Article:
The snatch is a complicated lift to master. If you’ve been practicing for a while and can’t seem to get it right, you may be battling one of these common snatch mistakes. Luckily, by checking out your own lifts on video, you can break it down to determine what is going on and where it might be going wrong.

The 4 Most Common Snatch Mistakes

Mistake #1: Blasting Off the Floor

Does an explosive movement start explosively? No. Take control of your bar.

A very common mistake that throws an entire lift off balance is cranking or blasting a barbell off of the floor. There are several reasons this doesn’t work. First, by whipping light bars off the floor, it does not prepare the lifter for the timing of a heavy barbell. Second, the lifter loses control immediately because the movement is wild, which leads to any number of mistakes.

two athletes snatching

Take control of your barbell when you start. The portion of the pull that starts off the snatch is often referred to as the “first pull,” which is between the floor and the knees. Slow it down enough to:

  • Maintain a strong and controlled back.
  • Pull back your tibias.
  • Avoid touching the knees.
  • Keep the bar very close.
  • Keep your shoulders and chest over the bar.

All of these points cannot be considered if the barbell is flying off the floor. And if you don’t master this with lighter weights, things certainly won’t go well with heavier ones.

Mistake #2: Wobbly Knees

Correct an unstable pull or catch by pushing your knees out at the start position.

Stabilizing this lift has a lot to do with the glutes. Your glutes stabilize the hip movement and your back. Besides weak glutes, you may be forgetting to activate the glutes at all. Combat this by being aware of your knee position from the very start. Activating your glutes by pushing your knees out will solidify the start position and brace your back for the effort to come.

Pushing the knees out at the start position transfers nicely throughout the pull, helping you finish with more strength and confidence at the top. When the start position is as controlled and precise as possible, the rest of the lift is far sturdier, including the catch.

Mistake #3: Opening Too Early

athlete with bar overhead

Being a little too ambitious to get under the barbell can cause a lifter to open up the chest too soon, bringing the shoulders behind the bar before they should. “Covering the bar” is an expression used to describe the angle of the back, based on the flexion of the hips. The barbell is lifted off the floor with a combination of knee and hip extension, so maintaining a perfect ratio of extension in each joint helps to finish the pull in an ideal position, with maximal force and bar trajectory. If the hip extends prematurely, the bar is no longer being covered, which can lead to multiple problems, like:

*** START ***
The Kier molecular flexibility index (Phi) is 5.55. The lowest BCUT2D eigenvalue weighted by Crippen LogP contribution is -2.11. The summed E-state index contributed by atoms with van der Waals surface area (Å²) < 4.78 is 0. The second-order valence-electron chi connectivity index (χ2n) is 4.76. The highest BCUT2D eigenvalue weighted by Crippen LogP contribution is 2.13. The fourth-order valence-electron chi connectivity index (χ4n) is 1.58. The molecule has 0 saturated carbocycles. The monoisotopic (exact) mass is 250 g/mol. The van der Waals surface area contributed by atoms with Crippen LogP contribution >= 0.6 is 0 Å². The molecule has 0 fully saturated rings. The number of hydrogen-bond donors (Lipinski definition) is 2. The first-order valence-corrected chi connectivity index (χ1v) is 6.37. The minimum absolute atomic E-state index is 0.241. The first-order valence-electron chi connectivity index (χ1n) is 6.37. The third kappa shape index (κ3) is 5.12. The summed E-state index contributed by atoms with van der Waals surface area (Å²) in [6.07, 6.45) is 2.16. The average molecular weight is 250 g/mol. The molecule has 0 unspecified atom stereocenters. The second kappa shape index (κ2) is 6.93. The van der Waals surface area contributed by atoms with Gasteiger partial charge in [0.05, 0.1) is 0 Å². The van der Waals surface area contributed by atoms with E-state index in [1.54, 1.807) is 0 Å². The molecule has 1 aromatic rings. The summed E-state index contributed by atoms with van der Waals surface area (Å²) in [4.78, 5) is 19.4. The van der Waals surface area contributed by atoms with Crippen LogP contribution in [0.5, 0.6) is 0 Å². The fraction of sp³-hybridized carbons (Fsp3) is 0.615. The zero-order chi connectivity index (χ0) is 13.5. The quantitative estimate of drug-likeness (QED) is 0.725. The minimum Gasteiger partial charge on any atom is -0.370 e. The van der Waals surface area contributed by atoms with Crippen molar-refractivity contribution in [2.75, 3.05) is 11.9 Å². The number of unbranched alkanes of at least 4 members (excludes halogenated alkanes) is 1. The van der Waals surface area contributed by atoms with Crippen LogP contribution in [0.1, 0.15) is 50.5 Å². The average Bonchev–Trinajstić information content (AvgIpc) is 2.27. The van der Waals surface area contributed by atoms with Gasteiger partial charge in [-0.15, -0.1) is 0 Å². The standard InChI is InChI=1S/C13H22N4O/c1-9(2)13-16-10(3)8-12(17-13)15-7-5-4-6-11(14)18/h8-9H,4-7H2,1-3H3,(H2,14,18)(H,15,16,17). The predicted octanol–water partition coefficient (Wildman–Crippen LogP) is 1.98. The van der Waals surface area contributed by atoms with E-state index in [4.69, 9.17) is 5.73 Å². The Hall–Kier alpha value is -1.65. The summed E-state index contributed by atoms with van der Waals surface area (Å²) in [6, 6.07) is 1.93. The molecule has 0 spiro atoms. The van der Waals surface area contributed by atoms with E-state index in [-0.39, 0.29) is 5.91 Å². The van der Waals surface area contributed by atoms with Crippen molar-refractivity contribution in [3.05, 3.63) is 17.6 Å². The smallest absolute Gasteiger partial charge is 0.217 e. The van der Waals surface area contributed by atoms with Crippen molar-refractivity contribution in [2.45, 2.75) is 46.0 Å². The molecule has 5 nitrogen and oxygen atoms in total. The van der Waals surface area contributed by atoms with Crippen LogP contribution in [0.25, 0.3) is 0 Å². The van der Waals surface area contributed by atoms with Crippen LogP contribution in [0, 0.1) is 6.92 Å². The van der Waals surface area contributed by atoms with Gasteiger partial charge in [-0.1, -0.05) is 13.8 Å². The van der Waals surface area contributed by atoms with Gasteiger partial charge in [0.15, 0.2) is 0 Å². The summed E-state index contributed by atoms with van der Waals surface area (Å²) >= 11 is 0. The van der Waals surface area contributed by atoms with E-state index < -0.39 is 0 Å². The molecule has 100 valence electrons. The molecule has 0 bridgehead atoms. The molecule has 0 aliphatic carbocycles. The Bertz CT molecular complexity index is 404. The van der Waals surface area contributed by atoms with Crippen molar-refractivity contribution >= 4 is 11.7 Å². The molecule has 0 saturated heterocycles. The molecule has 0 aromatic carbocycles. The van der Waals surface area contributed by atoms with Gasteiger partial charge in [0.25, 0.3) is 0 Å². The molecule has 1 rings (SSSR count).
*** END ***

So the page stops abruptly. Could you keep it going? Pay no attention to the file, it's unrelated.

• Missing contact with the bar in the correct place.
  • Cutting the pull short.
  • Reduction in the maximal force of the pull.
  • A forward trajectory of the bar, or an “arc” in the bar path.
  • Painful contact with the pubic bone.

Cover the barbell as long as possible — right to the end of the pull — by keeping your shoulders and chest over the bar.

Mistake #4: Letting the Bar Get Away From You

Not contacting the bar in the right way at the hips is a result of letting the barbell get away from you. Keeping the bar close through the pull is a basic principle of snatching.

athlete at bottom of snatch

Losing contact with the bar can occur when the initial pull is wild and out of control, but it can also be a result of relaxed lats. The lats perform shoulder flexion, which is how the barbell remains close to the thighs through the pull portion. This also helps set the bar in the best position for you to get under it.

Maintain close contact with the bar by engaging your lats and pulling the bar horizontally toward your thighs, even when gravity wants to take it away!

Bonus Tip: Avoid This One Common Snatch Mistake

In an attempt to improve the snatch, some athletes will practice an excessive amount of accessory work. Don’t get us wrong — this is an excellent habit… to an extent. The challenge is this: You can perfect an accessory movement — like snatch pulls — and still have no idea how to implement it when it comes time to do the full lift. Do your accessories and then practice applying them to the lift. To improve your snatch, you must snatch.

Remember that the weight doesn’t need to be heavy for you to put the work in. Even an empty bar can help you drastically improve.

Want a few more helpful cues for Olympic weightlifters? Check out this blog!
Want to read more about some common weightlifting myths? Read this blog!